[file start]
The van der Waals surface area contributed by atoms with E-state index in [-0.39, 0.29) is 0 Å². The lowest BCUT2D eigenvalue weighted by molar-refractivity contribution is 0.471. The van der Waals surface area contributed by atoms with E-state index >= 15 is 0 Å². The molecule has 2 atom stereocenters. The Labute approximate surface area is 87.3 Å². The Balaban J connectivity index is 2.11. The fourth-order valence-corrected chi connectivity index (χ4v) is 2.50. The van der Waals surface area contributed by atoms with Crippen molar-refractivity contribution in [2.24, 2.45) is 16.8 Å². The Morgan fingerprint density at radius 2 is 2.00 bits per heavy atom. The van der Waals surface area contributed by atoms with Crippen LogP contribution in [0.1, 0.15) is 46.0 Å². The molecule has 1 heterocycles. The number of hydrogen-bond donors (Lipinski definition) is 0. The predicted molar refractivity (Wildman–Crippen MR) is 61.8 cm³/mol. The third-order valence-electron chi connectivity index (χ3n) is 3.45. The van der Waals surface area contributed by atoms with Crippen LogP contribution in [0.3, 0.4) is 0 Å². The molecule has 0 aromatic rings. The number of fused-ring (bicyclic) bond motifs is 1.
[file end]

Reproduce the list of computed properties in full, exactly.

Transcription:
The van der Waals surface area contributed by atoms with E-state index in [-0.39, 0.29) is 0 Å². The lowest BCUT2D eigenvalue weighted by molar-refractivity contribution is 0.471. The van der Waals surface area contributed by atoms with E-state index >= 15 is 0 Å². The molecule has 2 atom stereocenters. The Labute approximate surface area is 87.3 Å². The Balaban J connectivity index is 2.11. The fourth-order valence-corrected chi connectivity index (χ4v) is 2.50. The van der Waals surface area contributed by atoms with Crippen molar-refractivity contribution in [2.24, 2.45) is 16.8 Å². The Morgan fingerprint density at radius 2 is 2.00 bits per heavy atom. The van der Waals surface area contributed by atoms with Crippen LogP contribution in [0.1, 0.15) is 46.0 Å². The molecule has 1 heterocycles. The number of hydrogen-bond donors (Lipinski definition) is 0. The predicted molar refractivity (Wildman–Crippen MR) is 61.8 cm³/mol. The third-order valence-electron chi connectivity index (χ3n) is 3.45. The van der Waals surface area contributed by atoms with Crippen LogP contribution in [0.3, 0.4) is 0 Å². The molecule has 0 aromatic rings. The number of fused-ring (bicyclic) bond motifs is 1.